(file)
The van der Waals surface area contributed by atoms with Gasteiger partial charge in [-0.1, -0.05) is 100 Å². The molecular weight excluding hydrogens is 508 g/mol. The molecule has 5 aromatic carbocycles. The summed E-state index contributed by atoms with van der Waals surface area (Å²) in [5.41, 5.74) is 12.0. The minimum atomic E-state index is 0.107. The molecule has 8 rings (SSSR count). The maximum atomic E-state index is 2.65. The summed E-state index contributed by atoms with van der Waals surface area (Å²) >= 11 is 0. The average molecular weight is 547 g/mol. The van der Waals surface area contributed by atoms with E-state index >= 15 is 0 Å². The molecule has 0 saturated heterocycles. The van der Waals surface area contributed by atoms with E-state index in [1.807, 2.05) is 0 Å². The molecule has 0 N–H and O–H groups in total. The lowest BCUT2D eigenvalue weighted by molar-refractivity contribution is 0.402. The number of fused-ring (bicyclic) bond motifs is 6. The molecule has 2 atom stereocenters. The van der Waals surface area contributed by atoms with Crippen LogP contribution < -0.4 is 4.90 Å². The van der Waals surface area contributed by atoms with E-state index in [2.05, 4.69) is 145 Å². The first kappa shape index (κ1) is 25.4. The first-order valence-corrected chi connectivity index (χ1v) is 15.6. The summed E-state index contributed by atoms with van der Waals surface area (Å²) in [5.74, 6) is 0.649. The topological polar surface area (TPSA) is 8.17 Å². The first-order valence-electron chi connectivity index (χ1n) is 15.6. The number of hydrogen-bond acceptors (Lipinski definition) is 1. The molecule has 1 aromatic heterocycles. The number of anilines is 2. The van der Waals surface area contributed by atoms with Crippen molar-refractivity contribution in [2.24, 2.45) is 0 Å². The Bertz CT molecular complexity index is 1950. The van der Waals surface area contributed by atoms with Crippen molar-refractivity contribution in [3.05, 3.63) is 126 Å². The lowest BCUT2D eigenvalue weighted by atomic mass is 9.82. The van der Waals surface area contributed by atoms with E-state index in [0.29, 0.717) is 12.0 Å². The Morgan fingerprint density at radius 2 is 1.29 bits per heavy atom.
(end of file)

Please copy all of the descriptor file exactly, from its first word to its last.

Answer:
The van der Waals surface area contributed by atoms with Gasteiger partial charge in [-0.1, -0.05) is 100 Å². The molecular weight excluding hydrogens is 508 g/mol. The molecule has 5 aromatic carbocycles. The summed E-state index contributed by atoms with van der Waals surface area (Å²) in [5.41, 5.74) is 12.0. The minimum atomic E-state index is 0.107. The molecule has 8 rings (SSSR count). The maximum atomic E-state index is 2.65. The summed E-state index contributed by atoms with van der Waals surface area (Å²) >= 11 is 0. The average molecular weight is 547 g/mol. The van der Waals surface area contributed by atoms with E-state index >= 15 is 0 Å². The molecule has 0 saturated heterocycles. The van der Waals surface area contributed by atoms with E-state index in [1.807, 2.05) is 0 Å². The molecule has 0 N–H and O–H groups in total. The lowest BCUT2D eigenvalue weighted by molar-refractivity contribution is 0.402. The number of fused-ring (bicyclic) bond motifs is 6. The molecule has 2 atom stereocenters. The van der Waals surface area contributed by atoms with Crippen LogP contribution < -0.4 is 4.90 Å². The van der Waals surface area contributed by atoms with E-state index in [2.05, 4.69) is 145 Å². The first kappa shape index (κ1) is 25.4. The first-order valence-corrected chi connectivity index (χ1v) is 15.6. The summed E-state index contributed by atoms with van der Waals surface area (Å²) in [5.74, 6) is 0.649. The topological polar surface area (TPSA) is 8.17 Å². The first-order valence-electron chi connectivity index (χ1n) is 15.6. The number of hydrogen-bond acceptors (Lipinski definition) is 1. The molecule has 1 aromatic heterocycles. The number of anilines is 2. The van der Waals surface area contributed by atoms with Crippen molar-refractivity contribution in [2.24, 2.45) is 0 Å². The Bertz CT molecular complexity index is 1950. The van der Waals surface area contributed by atoms with Crippen molar-refractivity contribution in [3.05, 3.63) is 126 Å². The lowest BCUT2D eigenvalue weighted by atomic mass is 9.82. The van der Waals surface area contributed by atoms with E-state index in [0.29, 0.717) is 12.0 Å². The Morgan fingerprint density at radius 2 is 1.29 bits per heavy atom.